This has been a long and busy week, dominated by death: three deaths in particular.
On Wednesday I conducted the funeral of Diane Campbell-Hunt. Diane was about two weeks younger than me; a still, secure, beautiful woman who was a musician and singer and mother and academic and wife and friend. Look up the word Greenie in the dictionary and there is a photo of Diane. She was passionate about the planet and the life that grows on it in all its forms. She was also passionate about people: about her husband Colin and their melded family of six extraordinary children; about her many friendships; about people who are oppressed and disadvantaged. Ten days ago, she was tramping on Mt. Taranaki with her daughter Katherine. A vastly experienced and sensible mountaineer, she was swept away by a swollen river in one of those absolute accidents to which no blame could ever be set and for which no explanation could ever be given. The shock of her death was, to me, an almost physical blow; she was so alive, so vital. So on Wednesday, with our little church and its two adjacent halls crammed to bursting with similarly shocked people who had gathered from all over the country, we celebrated her and wept.
Later in the week I visited the family of Gwen, an elderly woman I have known for about a decade. Gwen suffered many life threatening illnesses: diabetes, heart conditions and, recently, kidney problems. On Monday night I took the eucharist to her in hospital where she had been rushed earlier in the day. She was very ill, but Gwen had been very ill many times before, and recovered. I left soon after we had prayed together, fully expecting that her quiet strength would pull her through yet again. Not this time. She died early the next morning, and her funeral will be held early next week. She will be surrounded by friends because, as it was with Diane, she was one of those people whom many others admire and trust.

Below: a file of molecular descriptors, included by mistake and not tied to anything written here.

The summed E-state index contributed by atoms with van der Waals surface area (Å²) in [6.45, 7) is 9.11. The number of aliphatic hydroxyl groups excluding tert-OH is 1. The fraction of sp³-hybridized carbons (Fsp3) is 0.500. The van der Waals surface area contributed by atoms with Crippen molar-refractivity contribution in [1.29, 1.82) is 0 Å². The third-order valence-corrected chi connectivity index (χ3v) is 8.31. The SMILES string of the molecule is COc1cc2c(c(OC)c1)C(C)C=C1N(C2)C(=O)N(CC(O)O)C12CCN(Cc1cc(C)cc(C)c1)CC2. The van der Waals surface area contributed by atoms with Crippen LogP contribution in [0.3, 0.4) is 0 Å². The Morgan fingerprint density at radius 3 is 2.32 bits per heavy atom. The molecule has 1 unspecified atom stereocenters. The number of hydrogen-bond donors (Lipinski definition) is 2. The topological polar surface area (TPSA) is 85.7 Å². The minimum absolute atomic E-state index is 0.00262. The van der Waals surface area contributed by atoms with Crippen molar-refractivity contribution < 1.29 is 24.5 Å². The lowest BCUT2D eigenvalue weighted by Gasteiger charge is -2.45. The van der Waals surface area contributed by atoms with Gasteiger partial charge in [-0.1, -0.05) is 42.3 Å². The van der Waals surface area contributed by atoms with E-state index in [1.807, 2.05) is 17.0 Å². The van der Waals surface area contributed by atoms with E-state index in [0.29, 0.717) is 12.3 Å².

Yesterday the same hospital sent me a letter with an appointment to see yet another medical professional and talk about my options for treatment. I have been reading about prostate cancer which is a complex disease, and the consensus seems to be that with the particular combination of factors my illness has presented to me, the issue is not so much cure as management of symptoms. I have a high Gleason score, the cancer had spread outside the prostate and after radical prostatectomy I have a measurable PSA level. In the giddy world of prostate fashions, this is not a good look. The good news is that, often, the symptoms can be managed, quite effectively and for many years. This is, though, a disease of the urinary and reproductive system and the symptoms are ones which will strike at my self esteem and dignity and sense of manhood. Given the certainty that it will accelerate the advent of these issues, do I want them blasting away with external beam radiation on the off chance that it might - but only might - increase my life span a bit? Should I rely on the diet and meditation which are already having a measurable effect on my waistline, at least? Are the trinkets of my self esteem and dignity and sense of manhood heavy enough to weigh against the real treasures which an extended life might give me?
I have had a recurring fantasy all this week. A blood red Ducati. Panniers in which a minimal amount of belongings are stashed and a stretch of winding open road. I know it is escapist nonsense. I know that I haven't been on a bike for so long that 1100cc of highly tuned Italian motorcycle engine would probably see me off within the month. But I know that given my choices I would rather go like Diane than like Gwen: passionate, full of life and doing something rich and real, rather than having my body fall to bits slowly over the years.
This week I minister at the deaths of two people and say what I know to be true. In the midst of life we are in death, and the choice of when and how is never ours. Knowing this fact, that death is close and unpredictable, and accepting it, is what both Gwen and Diane, in their own ways, managed to do. It was, I think, one of the things that made both of them the compelling people they were. I hope that I, in my turn, can manage it also.